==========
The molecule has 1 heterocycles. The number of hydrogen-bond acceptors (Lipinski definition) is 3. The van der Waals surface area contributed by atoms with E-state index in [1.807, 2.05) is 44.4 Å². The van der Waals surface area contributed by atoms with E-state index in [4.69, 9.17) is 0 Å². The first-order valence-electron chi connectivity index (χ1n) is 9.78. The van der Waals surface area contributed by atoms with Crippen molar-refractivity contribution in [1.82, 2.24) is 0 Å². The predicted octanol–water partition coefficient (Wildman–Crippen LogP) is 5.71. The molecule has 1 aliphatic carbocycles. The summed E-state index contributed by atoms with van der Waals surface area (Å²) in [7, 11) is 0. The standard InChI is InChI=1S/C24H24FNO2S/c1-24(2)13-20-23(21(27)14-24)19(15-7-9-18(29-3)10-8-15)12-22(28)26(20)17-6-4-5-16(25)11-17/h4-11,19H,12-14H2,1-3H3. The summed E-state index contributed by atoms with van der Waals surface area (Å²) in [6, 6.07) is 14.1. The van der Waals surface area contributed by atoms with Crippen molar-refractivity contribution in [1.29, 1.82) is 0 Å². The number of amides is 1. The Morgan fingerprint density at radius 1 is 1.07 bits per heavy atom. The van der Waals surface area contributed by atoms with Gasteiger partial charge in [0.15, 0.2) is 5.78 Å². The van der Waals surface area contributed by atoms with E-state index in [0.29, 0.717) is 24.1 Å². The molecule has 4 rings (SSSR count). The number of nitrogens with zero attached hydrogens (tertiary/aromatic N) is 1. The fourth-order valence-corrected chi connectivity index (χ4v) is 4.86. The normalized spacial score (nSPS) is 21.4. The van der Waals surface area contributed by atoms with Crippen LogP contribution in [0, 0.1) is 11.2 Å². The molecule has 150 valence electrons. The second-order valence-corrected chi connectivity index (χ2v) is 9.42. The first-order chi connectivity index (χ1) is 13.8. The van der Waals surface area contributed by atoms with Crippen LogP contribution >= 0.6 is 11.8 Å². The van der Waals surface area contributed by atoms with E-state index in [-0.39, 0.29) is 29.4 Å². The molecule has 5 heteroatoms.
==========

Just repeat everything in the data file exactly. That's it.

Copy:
The molecule has 1 heterocycles. The number of hydrogen-bond acceptors (Lipinski definition) is 3. The van der Waals surface area contributed by atoms with E-state index in [1.807, 2.05) is 44.4 Å². The van der Waals surface area contributed by atoms with E-state index in [4.69, 9.17) is 0 Å². The first-order valence-electron chi connectivity index (χ1n) is 9.78. The van der Waals surface area contributed by atoms with Crippen molar-refractivity contribution in [1.82, 2.24) is 0 Å². The predicted octanol–water partition coefficient (Wildman–Crippen LogP) is 5.71. The molecule has 1 aliphatic carbocycles. The summed E-state index contributed by atoms with van der Waals surface area (Å²) in [7, 11) is 0. The standard InChI is InChI=1S/C24H24FNO2S/c1-24(2)13-20-23(21(27)14-24)19(15-7-9-18(29-3)10-8-15)12-22(28)26(20)17-6-4-5-16(25)11-17/h4-11,19H,12-14H2,1-3H3. The summed E-state index contributed by atoms with van der Waals surface area (Å²) in [6, 6.07) is 14.1. The van der Waals surface area contributed by atoms with Crippen molar-refractivity contribution in [1.29, 1.82) is 0 Å². The number of amides is 1. The Morgan fingerprint density at radius 1 is 1.07 bits per heavy atom. The van der Waals surface area contributed by atoms with Gasteiger partial charge in [0.15, 0.2) is 5.78 Å². The van der Waals surface area contributed by atoms with E-state index in [0.29, 0.717) is 24.1 Å². The molecule has 4 rings (SSSR count). The number of nitrogens with zero attached hydrogens (tertiary/aromatic N) is 1. The fourth-order valence-corrected chi connectivity index (χ4v) is 4.86. The normalized spacial score (nSPS) is 21.4. The van der Waals surface area contributed by atoms with Crippen LogP contribution in [0, 0.1) is 11.2 Å². The molecule has 150 valence electrons. The second-order valence-corrected chi connectivity index (χ2v) is 9.42. The first-order chi connectivity index (χ1) is 13.8. The van der Waals surface area contributed by atoms with Crippen LogP contribution >= 0.6 is 11.8 Å². The van der Waals surface area contributed by atoms with E-state index in [-0.39, 0.29) is 29.4 Å². The molecule has 5 heteroatoms.